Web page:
Around the year 1900, W.C. Heraeus, a German-based firm developed the first commercial platinum furnace. In the year 1902, the company marketed a platinum ribbon-bound furnace that could reach a temperature of 1500ºC in 5 minutes, operate at 1500ºC for several hours and could attain a temperature of 1700ºC for brief time periods. For the past nearly 200 years, since that furnace was first developed, resistive electric furnaces have seen numerous advancements in insulation, controls and heating materials.
There are a wide range of materials offered that can be utilized as heating elements for electric resistance furnaces. The materials include ceramic metal-based materials, metallic alloys and carbon or graphite materials. Certain cermets can be obtained in a wire form, a cermet being a robust alloy of a heat-resistant compound. This article focuses on traditional wire metallic alloys, the commonly present ones include tungsten, iron-chrome-aluminum, nickel-chrome, molybdenum, tungsten, platinum, tantalum and platinum-rhodium alloys. These alloys can be grouped into two classes, one that are workable when oxygen is present and the other that should be provided adequate protection from oxygen. The class of alloys that need to be protected from oxygen include tantalum, tungsten and molybdenum.
When temperatures increase, the atmosphere plays an important role as materials react in different ways to different compounds. It is possible that a system that functions perfectly at a particular temperature in air may fail rapidly if used at an identical temperature but a different atmosphere. The element’s service life is also an essential service parameter. It is important to find out whether you need the element to work for some weeks, a few months or years. For any particular element, the higher the working temperature, the shorter its lifespan. In order to have a long life, the heating element must have a minimal head temperature with reference to the temperature of the furnace. This is possible when the wait loading is considerably lowered. It is essential to note that when the element loading is reduced, more elements need to be added to satisfy the heat load requirements of the furnace.
Types of Materials Used as Heating Elements
The different materials discussed below include the following:
The most convenient and economic alloy to be used here is iron-chrome aluminum alloys. These also have a minimal operating temperature in an oxidizing atmosphere. Metallic alloy materials are quite rugged when subjected to thermal or mechanical shock. Their resistance does not change with respect to service life and element temperature. Using these two factors one can obtain a product that can be easily controlled, providing a convenient and cost-effective power supply. In doing so, the overall project capital costs are considerably reduced proving that this group of materials is really worth using. A large number of these alloys are offered in strip, wire, tube and rod forms. Standard element configurations include coils in ceramic tubes or grooves, a free radiating design termed as an ROB or a sinuous loop element or as a section of a packaged system in which the alloy is either implanted or mounted on a ceramic or insulation panel on floors, roofs or walls of the furnace.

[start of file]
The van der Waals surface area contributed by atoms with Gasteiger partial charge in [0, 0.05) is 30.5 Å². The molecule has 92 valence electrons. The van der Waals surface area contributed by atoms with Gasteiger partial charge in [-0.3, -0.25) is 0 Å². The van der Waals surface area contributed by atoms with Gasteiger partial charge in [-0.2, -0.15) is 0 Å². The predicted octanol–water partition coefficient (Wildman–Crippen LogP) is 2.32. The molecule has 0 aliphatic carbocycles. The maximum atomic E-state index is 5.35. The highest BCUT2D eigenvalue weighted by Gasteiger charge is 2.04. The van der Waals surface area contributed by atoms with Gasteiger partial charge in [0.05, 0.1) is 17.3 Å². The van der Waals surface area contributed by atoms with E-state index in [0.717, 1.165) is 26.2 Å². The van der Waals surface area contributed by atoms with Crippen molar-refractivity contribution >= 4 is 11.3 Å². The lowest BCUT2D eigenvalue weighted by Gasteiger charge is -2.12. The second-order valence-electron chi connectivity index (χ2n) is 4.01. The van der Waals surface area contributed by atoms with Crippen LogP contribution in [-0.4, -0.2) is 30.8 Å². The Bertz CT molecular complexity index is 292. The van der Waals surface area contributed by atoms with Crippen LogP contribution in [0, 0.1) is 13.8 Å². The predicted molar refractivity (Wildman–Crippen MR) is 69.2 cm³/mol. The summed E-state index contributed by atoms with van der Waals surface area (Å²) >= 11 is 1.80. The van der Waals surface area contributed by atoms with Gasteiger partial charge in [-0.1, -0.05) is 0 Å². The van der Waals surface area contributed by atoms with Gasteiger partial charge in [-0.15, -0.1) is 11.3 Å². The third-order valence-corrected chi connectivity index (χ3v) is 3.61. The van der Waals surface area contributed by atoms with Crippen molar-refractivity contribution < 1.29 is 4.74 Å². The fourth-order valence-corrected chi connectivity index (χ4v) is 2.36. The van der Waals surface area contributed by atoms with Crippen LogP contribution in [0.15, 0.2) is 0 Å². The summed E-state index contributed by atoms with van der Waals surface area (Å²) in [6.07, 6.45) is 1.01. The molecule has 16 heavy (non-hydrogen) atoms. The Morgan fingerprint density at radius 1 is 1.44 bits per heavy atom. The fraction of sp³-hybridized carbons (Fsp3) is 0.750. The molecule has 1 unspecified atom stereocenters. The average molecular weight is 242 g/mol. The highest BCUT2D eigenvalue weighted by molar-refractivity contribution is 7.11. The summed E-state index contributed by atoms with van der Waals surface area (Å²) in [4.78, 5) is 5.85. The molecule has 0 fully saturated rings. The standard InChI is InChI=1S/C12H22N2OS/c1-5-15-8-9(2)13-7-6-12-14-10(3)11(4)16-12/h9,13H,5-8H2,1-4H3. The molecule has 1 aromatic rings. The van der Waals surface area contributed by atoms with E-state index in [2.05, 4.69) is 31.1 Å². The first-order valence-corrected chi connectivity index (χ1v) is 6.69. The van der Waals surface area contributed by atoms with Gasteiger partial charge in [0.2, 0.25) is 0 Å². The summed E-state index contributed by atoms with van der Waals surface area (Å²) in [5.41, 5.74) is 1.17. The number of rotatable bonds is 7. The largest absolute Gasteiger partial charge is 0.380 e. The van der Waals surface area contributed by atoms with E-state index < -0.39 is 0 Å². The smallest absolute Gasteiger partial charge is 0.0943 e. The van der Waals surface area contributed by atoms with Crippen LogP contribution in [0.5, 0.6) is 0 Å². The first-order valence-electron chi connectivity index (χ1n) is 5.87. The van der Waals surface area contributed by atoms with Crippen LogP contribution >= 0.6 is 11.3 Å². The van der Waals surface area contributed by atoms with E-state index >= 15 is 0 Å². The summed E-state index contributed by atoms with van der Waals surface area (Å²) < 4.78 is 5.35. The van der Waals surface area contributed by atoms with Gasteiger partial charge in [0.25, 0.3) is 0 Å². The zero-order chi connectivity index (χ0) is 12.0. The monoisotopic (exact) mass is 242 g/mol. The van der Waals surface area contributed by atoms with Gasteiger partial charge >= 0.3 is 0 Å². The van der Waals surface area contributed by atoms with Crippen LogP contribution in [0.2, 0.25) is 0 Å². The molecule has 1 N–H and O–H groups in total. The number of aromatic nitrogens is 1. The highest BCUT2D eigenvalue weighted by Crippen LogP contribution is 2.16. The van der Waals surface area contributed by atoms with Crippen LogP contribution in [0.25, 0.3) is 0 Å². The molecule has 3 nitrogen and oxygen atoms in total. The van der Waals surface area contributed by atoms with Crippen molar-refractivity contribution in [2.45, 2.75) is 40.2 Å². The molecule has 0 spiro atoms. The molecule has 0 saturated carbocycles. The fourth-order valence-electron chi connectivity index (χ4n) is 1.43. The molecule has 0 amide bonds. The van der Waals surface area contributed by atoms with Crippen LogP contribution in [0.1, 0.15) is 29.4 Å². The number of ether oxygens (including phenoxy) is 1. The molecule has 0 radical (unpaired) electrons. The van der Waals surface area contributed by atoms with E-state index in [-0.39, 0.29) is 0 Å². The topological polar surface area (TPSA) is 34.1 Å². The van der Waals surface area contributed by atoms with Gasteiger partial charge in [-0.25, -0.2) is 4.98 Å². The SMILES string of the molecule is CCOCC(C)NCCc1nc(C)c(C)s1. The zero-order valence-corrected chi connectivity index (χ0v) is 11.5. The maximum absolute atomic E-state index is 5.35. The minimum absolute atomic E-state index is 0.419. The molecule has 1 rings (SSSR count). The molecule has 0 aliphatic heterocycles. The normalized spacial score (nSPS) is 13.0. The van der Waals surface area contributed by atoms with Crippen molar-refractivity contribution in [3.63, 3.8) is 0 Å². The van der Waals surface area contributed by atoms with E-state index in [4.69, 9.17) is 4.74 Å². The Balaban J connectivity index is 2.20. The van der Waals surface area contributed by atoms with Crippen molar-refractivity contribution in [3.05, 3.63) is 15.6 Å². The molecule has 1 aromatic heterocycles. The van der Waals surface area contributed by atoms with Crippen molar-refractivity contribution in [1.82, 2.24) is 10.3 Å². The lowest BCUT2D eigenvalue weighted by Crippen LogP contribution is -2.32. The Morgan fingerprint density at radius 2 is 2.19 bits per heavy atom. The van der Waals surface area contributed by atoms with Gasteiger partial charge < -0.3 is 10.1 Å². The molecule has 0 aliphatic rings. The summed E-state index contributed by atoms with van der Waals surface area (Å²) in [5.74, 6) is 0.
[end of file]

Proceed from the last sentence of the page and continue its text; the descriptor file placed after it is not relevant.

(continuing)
Nickel-chrome alloys are probably the oldest electrical heating materials and are used widely even now. They exhibit properties of ductility, hot strength and form stability. The three commonly used compositions utilized in heat applications include the following:
- ASTM “A” grade (80% nickel, 20% chromium)
- ASTM “C” grade (60% nickel,26% chromium, balance iron)
- ASTM “D” grade (35% nickel, 20% chromium, balance iron)
Another alloy has been recently introduced that has a mix of 70% nickel and 30% chromium. Among these alloys, the 70/30 material has the highest maximum element temperature of 1250°C in air, and a maximum chamber temperature of 1150°C. The main reason for its introduction was to resist “Green rot”. Green rot may be defined as an intergranular oxidation of chromium that occurs in other ASTM grades when utilized in either endothermic or exothermic atmospheres in a temperature range of 1500 to 1800°F.
Iron-chrome-aluminum alloys have a standard mix of 72.5% iron, 22% chrome and 5.5% aluminum. The higher grades obtained from conventional melt technologies have temperatures restricted to 1300ºC for the chamber and 1400°C for the element. Several other grades are also offered where the amount of aluminum has been reduced and the balance comprises iron. The operating temperature and resistance are high and the density is low when compared to nickel-chrome alloys. This ensures a cost-effective, long-lasting heating element. Some disadvantages include low hot strength, lower ductility and embrittlement on use.
Iron-Chrome-Aluminum PM Grades
Recently, iron-chrome-aluminum alloys are used with powder metal (PM) technology in their manufacturing process. First a high-grade iron-chrome-aluminum alloy obtained from conventional melt technology is crushed into a powder form and then subjected to compression to form a billet. The billet is formed by a hot isostatic press or, sometimes, a cold isostatic pressing operation. From this billet the final strip, wire or tube product is obtained. Although the process is expensive and complicated, the hot strength and end-use temperature show a drastic increase.
The wide variety of materials that can be utilized as heating elements for electrical resistance furnaces have been discussed in detail. The materials include ceramic metal-based materials, metallic alloys and carbon or graphite materials.
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This information has been sourced, reviewed and adapted from materials provided by Thermcraft.
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